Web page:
Select features and create your training dataset

Google Analytics captures a wide variety of dimensions and measures about a user's visit on this ecommerce website. Browse the complete list of fields here and then preview the demo dataset to find useful features that will help a machine learning model understand the relationship between data about a visitor's first time on your website and whether they will return and make a purchase.

Your team decides to test whether these two fields are good inputs for your classification model:

  • totals.bounces (whether the visitor left the website immediately)
  • totals.timeOnSite (how long the visitor was on our website)

Question: What are the risks of only using the above two fields?

Answer: Machine learning is only as good as the training data that is fed into it. If there isn't enough information for the model to determine and learn the relationship between your input features and your label (in this case, whether the visitor bought in the future) then you will not have an accurate model. While training a model on just these two fields is a start, you will see if they're good enough to produce an accurate model.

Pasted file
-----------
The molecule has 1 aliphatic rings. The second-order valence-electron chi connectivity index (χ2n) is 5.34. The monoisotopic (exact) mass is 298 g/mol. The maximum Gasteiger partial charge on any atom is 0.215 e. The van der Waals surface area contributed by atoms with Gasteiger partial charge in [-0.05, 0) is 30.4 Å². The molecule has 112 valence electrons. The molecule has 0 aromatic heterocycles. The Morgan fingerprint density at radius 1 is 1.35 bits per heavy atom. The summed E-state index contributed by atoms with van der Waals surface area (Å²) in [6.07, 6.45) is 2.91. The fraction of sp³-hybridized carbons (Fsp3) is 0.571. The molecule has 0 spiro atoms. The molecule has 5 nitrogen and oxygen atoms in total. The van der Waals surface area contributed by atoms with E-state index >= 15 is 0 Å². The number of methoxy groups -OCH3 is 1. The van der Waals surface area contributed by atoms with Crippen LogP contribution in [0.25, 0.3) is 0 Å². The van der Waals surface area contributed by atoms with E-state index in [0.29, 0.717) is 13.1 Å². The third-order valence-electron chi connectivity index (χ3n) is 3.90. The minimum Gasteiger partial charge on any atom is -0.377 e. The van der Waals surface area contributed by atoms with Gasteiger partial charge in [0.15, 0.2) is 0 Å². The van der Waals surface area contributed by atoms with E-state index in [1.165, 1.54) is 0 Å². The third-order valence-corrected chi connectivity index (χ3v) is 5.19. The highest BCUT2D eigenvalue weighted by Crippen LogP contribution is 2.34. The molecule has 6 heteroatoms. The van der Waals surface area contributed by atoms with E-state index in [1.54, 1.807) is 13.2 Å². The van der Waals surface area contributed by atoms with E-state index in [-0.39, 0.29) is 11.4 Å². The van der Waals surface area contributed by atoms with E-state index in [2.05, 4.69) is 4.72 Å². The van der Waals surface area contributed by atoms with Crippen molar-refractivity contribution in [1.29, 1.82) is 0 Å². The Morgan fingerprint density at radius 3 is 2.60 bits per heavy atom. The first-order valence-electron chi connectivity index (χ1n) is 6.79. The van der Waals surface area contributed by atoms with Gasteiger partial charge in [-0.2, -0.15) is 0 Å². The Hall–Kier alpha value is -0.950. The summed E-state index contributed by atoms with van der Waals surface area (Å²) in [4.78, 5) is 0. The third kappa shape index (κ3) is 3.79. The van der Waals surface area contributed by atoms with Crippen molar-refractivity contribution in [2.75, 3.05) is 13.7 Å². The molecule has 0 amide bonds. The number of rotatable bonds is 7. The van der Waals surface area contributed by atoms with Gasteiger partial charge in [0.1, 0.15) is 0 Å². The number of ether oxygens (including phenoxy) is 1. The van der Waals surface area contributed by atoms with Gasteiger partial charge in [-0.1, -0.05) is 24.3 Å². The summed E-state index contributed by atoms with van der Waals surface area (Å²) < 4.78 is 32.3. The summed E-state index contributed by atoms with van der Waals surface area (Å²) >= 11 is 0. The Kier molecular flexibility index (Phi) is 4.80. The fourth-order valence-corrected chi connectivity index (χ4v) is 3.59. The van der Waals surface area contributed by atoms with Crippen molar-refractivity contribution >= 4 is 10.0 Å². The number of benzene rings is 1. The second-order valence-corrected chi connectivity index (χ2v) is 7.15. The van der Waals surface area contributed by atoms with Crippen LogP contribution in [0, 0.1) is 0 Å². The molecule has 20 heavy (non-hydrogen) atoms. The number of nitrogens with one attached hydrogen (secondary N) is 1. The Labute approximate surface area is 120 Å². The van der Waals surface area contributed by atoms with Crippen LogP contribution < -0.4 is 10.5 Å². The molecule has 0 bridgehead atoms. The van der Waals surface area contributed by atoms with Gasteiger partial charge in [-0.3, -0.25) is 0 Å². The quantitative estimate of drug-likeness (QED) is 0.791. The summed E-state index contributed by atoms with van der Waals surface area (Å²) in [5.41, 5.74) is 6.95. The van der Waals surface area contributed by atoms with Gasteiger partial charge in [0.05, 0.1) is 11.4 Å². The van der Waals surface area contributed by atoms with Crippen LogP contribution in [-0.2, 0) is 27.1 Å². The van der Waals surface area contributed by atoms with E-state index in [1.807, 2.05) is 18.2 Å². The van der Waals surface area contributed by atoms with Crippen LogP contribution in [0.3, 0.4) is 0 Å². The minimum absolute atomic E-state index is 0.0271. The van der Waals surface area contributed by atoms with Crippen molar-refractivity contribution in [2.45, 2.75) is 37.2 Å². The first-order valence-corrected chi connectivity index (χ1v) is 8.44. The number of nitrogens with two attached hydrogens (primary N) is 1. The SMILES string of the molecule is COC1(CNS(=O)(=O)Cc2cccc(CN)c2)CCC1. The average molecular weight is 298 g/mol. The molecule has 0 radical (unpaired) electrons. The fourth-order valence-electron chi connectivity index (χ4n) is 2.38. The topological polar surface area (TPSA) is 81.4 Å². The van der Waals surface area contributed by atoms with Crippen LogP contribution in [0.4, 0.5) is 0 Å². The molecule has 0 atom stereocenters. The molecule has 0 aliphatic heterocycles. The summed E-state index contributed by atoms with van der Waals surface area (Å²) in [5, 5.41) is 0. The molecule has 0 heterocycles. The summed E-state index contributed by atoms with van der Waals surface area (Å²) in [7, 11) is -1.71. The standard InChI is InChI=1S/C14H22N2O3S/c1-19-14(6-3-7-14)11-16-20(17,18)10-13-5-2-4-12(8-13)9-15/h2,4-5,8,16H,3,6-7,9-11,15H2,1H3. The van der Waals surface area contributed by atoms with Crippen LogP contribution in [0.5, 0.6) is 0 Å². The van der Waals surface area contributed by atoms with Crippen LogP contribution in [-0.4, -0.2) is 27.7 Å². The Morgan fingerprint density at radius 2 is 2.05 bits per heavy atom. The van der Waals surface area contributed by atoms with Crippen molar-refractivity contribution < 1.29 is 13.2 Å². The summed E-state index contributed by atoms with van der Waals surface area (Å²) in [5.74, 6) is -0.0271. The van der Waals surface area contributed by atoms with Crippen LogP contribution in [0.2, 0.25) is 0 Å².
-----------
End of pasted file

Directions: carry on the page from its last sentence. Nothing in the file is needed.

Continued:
In the BigQuery EDITOR, run the following query:

SELECT * EXCEPT(fullVisitorId) FROM # features (SELECT fullVisitorId, IFNULL(totals.bounces, 0) AS bounces, IFNULL(totals.timeOnSite, 0) AS time_on_site FROM `data-to-insights.ecommerce.web_analytics` WHERE totals.newVisits = 1) JOIN (SELECT fullvisitorid, IF(COUNTIF(totals.transactions > 0 AND totals.newVisits IS NULL) > 0, 1, 0) AS will_buy_on_return_visit FROM `data-to-insights.ecommerce.web_analytics` GROUP BY fullvisitorid) USING (fullVisitorId) ORDER BY time_on_site DESC LIMIT 10;

Results:

Row

bounces

time_on_site

will_buy_on_return_visit

1

0

15047

0

2

0

12136

0

3

0

11201

0

4

0

10046

0

5

0

9974

0

6

0

9564

0

7

0

9520

0

8

0

9275

1

9

0

9138

0

10

0

8872

0

Question: Which fields are the input features and the label?

Answer: The inputs are bounces and time_on_site. The label is will_buy_on_return_visit.

Question: Which two fields are known after a visitor's first session?

Answer: bounces and time_on_site are known after a visitor's first session.

Question: Which field isn't known until later in the future?

Answer: will_buy_on_return_visit is not known after the first visit. Again, you're predicting for a subset of users who returned to your website and purchased. Since you don't know the future at prediction time, you cannot say with certainty whether a new visitor will come back and purchase. The value of building an ML model is to get the probability of future purchase based on the data gleaned about their first session.

Question: Looking at the initial data results, do you think time_on_site and bounces will be a good indicator of whether the user will return and purchase or not?